CAMBRIDGE – Robert Gordon of Northwestern University is a distinguished economist whose work in macroeconomics and studies of long-term economic growth have properly earned him high regard. So his recent exercise in speculative future history, which asks whether economic growth in the United States has come to an end, has attracted much favorable attention. But a basic flaw in Gordon’s argument is immediately apparent – and becomes glaringly so on closer examination.
Gordon distinguishes three Industrial Revolutions that have driven economic growth and improved living standards since the eighteenth century: IR #1 (“steam, railroads”), whose defining inventions date from 1750 to 1830; IR #2 (“electricity, internal combustion engine, running water, indoor toilets, communications, entertainment, chemicals, petroleum”), whose defining inventions date from 1870 to 1900; and IR #3 (“computers, the web, mobile phones”), dating from 1960. The core of his article contrasts the transformational impact of IR #1 and, especially, IR #2 on per capita GDP and the quality of life with the relatively trivial consequences of IR #3.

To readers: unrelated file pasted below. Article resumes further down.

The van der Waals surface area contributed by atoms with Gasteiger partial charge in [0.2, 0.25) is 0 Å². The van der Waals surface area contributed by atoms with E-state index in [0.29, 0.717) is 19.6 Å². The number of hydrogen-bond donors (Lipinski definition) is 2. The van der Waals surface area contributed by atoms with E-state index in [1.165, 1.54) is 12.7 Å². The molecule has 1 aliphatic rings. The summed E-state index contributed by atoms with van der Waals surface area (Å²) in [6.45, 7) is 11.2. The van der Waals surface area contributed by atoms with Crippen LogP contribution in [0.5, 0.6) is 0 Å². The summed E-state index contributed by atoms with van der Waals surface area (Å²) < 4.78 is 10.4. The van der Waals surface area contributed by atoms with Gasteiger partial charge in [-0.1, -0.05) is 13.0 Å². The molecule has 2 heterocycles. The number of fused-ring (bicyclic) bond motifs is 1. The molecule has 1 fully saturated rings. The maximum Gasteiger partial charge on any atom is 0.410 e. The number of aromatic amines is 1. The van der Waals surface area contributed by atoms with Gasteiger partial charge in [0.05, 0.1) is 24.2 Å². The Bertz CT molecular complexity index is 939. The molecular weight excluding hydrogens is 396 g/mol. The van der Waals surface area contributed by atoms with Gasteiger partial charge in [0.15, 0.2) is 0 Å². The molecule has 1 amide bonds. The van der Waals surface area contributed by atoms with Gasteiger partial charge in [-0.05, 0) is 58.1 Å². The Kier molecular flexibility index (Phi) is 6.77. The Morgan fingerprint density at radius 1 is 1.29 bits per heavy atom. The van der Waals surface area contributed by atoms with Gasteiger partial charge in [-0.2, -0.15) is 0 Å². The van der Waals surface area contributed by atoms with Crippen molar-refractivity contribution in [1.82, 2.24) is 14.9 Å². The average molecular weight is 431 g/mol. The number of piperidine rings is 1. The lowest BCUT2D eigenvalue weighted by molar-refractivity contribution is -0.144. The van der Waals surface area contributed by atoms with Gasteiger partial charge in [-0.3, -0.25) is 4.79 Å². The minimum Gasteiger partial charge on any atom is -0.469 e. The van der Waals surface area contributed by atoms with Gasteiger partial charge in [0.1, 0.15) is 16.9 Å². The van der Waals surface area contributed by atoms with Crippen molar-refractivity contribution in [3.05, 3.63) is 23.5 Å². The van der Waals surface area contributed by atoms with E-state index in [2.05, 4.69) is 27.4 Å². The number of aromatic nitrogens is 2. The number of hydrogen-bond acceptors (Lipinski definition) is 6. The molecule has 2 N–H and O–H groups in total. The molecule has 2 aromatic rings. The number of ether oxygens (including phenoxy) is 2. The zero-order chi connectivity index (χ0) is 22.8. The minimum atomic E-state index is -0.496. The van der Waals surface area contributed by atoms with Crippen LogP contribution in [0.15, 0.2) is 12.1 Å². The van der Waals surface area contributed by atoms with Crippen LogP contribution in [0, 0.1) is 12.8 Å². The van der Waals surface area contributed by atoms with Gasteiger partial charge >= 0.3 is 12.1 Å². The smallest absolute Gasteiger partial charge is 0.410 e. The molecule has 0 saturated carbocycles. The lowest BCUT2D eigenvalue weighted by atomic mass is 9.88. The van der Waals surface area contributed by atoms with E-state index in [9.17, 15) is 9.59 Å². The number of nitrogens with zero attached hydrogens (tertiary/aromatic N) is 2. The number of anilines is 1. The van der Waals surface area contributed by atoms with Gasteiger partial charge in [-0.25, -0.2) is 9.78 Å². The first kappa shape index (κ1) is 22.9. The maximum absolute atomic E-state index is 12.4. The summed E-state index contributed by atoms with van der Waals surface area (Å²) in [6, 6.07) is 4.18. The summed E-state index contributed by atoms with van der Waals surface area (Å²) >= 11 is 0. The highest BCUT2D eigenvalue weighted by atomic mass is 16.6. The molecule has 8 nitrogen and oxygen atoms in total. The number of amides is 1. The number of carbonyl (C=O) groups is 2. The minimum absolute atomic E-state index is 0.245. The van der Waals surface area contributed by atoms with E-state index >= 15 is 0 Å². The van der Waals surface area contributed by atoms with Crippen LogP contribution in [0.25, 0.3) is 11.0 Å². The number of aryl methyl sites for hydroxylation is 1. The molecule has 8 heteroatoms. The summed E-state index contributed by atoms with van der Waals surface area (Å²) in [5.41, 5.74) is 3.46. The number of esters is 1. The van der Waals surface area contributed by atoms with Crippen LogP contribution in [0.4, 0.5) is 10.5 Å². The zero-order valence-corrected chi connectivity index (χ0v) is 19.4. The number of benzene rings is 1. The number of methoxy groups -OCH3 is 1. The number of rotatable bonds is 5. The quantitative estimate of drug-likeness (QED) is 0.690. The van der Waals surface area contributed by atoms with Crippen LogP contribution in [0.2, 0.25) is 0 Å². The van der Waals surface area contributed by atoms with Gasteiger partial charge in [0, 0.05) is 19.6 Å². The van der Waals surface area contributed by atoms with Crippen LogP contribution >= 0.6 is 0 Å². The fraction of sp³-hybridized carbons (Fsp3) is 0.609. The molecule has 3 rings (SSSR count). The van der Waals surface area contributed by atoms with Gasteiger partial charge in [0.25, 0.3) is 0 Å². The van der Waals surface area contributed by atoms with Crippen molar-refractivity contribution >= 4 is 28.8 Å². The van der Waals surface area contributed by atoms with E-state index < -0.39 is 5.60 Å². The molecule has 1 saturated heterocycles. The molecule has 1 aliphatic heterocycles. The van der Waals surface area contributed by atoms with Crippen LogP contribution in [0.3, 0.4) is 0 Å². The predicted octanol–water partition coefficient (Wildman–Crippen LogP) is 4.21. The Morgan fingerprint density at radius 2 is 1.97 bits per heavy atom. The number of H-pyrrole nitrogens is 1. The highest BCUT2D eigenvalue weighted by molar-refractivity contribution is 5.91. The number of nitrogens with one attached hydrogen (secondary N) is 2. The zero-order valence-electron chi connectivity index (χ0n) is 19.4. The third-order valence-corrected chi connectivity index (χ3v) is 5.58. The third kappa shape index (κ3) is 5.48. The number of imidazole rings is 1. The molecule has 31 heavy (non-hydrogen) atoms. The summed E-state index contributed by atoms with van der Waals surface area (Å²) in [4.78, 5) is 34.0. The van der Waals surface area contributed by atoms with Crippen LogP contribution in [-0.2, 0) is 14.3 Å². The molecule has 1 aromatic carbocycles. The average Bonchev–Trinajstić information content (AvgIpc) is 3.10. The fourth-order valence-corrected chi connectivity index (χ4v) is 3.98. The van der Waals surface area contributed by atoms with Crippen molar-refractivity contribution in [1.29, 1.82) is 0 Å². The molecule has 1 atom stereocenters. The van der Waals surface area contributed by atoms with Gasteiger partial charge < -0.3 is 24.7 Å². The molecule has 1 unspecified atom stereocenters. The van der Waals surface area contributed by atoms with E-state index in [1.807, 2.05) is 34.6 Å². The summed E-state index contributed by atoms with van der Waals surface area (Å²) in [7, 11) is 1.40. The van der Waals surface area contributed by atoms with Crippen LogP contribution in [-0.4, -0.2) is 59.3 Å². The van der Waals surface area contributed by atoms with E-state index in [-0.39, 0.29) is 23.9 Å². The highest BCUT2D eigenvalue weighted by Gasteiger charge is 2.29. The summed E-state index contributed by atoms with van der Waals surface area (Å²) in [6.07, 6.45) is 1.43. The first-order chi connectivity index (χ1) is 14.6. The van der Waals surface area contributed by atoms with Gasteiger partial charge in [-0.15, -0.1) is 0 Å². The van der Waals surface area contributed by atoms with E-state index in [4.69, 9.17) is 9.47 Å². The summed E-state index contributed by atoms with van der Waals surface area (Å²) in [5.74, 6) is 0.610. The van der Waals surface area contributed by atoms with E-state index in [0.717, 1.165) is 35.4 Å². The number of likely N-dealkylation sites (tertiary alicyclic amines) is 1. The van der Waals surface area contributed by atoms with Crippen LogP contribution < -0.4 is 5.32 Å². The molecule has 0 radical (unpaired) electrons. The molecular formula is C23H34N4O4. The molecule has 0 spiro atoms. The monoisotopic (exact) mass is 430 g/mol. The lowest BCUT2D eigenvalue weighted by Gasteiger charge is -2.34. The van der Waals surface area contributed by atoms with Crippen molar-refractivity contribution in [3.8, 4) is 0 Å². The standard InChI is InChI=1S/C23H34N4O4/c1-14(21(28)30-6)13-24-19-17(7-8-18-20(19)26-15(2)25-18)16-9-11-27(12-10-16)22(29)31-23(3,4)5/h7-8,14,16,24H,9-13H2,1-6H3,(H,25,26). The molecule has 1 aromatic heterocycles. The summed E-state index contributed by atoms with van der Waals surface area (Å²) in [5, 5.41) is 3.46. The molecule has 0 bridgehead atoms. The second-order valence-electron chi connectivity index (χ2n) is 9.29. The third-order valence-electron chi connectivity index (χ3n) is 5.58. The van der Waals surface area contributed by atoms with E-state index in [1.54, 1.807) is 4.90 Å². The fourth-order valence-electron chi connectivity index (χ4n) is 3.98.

The vulnerability of Gordon’s argument is his shortened time horizon for IR #3. Consider the following four sentences in his paper:
· “Both the first two revolutions required about 100 years for their full effects to percolate through the economy.”